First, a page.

They’ve been doing a lot of nifty slide shows at the Guardian. Here are four recent ones:
- British Library launches online newspaper archive
As you may have guessed, I love this kind of stuff. Unfortunately, the archive website’s not working—at least, for me. I click on links and get nothing but error messages. I’ve written to Gale’s tech support, but I’d be interested to know if the site’s working for other people, especially those in the UK.
Continue reading “from the Guardian”
The charming and talented Vanessa Davis has a new comic about past jobs, good and bad, over at Tablet, which is Nextbook’s reconceived, redesigned, and mostly restaffed* online magazine: Vocation, All I Ever wanted!
Vanessa’s also, after a long period of dormancy, reorganized and relaunched her own website, Spaniel Rage. With a blog and everything! Yay!
- Yes, yes, I’m going to clean out my office today, finally, I promise.
(Cross-posted at Clusterflock.)
Update, 7/16: There’s a great interview with Vanessa over at Largehearted Boy: Antiheroines: Vanessa Davis
Oh, I think I need to make a field trip to the 11215 post office . . .
Dear Postmaster Potter:
I am writing to ask if you would please consider redecorating my local post office. Maybe you have heard of it: 11215. It’s the Park Slope Station in Brooklyn, New York, and I believe that a great many novelists spend time there, waiting to mail their manuscripts and galleys and quarterly estimated tax payments and whatnot, so perhaps it is the source of a great many written complaints. Or perhaps not. Anyway, may I elaborate on the nature of the problem?
The nature of the problem is choice of font.
—Rudolph Delson, “An Open Letter to John E. Potter, Postmaster General” (PDF, 127 KB), February 12, 2007
Oh, but that is not the only problem, as it turns out. And these issues have been observed not only at the 11215 post office, as I’m sure many can attest. I particularly recommend the 10009 (Tompkins Square) location for psychotic signage (not to mention patrons).
I think I also need to get a copy of Mr. Delson’s novel, Maynard and Jennica.
(Via Manhattan Users Guide)
Via e-mail, Lars R. asks, “Would you consider doing a write-up on your blog on the production of indices and how indexing relates to the design process as a whole?”
Some topics I’m interested in include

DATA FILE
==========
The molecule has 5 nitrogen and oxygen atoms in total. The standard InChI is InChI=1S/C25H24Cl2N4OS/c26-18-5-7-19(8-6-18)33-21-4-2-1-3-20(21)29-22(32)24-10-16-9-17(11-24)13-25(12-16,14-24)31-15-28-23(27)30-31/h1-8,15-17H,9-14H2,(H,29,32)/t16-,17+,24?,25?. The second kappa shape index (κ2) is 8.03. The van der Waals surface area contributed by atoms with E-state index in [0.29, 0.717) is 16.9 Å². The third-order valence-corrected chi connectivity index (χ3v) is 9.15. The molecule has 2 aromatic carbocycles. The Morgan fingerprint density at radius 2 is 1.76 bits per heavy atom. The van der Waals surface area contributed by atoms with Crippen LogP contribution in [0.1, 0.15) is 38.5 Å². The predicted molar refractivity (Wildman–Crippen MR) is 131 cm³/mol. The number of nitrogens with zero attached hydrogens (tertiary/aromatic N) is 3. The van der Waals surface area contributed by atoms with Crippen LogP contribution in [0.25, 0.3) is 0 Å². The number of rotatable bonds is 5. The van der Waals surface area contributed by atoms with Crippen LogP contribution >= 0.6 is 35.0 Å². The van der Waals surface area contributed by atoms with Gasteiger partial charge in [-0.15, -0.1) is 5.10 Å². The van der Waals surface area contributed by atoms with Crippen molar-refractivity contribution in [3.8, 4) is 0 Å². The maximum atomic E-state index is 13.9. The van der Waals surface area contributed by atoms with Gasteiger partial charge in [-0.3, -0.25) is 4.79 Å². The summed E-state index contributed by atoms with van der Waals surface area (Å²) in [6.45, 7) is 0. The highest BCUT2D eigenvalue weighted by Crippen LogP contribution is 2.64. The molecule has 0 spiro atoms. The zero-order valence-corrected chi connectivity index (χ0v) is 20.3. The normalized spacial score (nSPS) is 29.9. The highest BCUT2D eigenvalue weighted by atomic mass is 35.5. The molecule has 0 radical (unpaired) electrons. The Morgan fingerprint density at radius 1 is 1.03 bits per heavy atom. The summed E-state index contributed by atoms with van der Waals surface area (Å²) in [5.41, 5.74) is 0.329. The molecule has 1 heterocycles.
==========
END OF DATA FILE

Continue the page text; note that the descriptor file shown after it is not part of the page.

– The usefulness of InDesign’s indexing feature (as opposed to third party programmes if they exist, or simply manually typing in numbers)
– The practicalities of the designer being involved with the nitty gritty versus any sort of indexing specialist working independently)
– At which stage in the production process indexing begins and ends
– Differences between independent/inhouse publishers and large commercial affairs
– Does the designer generally have any input to level of detail, extent etc, or is it exclusively a case of matter having priority over form? How does the index influence castoff?
Continue reading “Indexigning”
Jonathan McNicol clearly does not have enough to do. To stay out of trouble, he’s started typesetting a free Greybean edition of James Joyce’s Ulysses, pages of which he expects to be posting daily until some time in October.
This kind of fits in with something Margaret, Shelby, and I were talking about doing last year. Maybe we should get off our butts and do that . . .
My former colleague Lawrence Levi, of Looker and The Breadline, reports that “the new Star Trek movie‘s final credit . . . is for FONT CONSULTANT. Yup. He’s Richard Massey, . . . who was part of the initial design team of Cabinet magazine.” Lawrence then directs our attention to “an outraged design blogger, the only person who seems to have noticed this quirky credit”: Blogging via Typewriter.
I know nothing whatsoever about the man, but it’s funny if it’s true.
My erstwhile coworkers have been toiling their little hearts out for months, rethinking and rebuilding Nextbook’s online magazine, the former Nextbook.org. The shiny new publication, which launched today, is called Tablet, and it was designed by Prem Krishnamurthy and Rob Giampietro. Tablet‘s Liel Leibovitz has posted a little slideshow in which the designers talk about what they did: Our New Look.
The new site has a WordPress backend (the old one ran on some weird Perl CMS), which the firm Hard Candy Shell set up and filled with all the previous magazine’s content.
Go visit, and tell them what you think of the new digs. If you don’t know what the old site looked like, you can find some screenshots in my Flickr collection.
(I made no contribution to the redesign myself, having [mostly] resigned from my post in January so that I could concentrate on school. The fabulous Abigail Miller, assistant art director, held the fort on her own all spring, while Alana Newhouse, editor in chief, dealt with the designers and developers directly. Nextbook’s new art director, as of about three weeks ago, is the mighty Len Small.)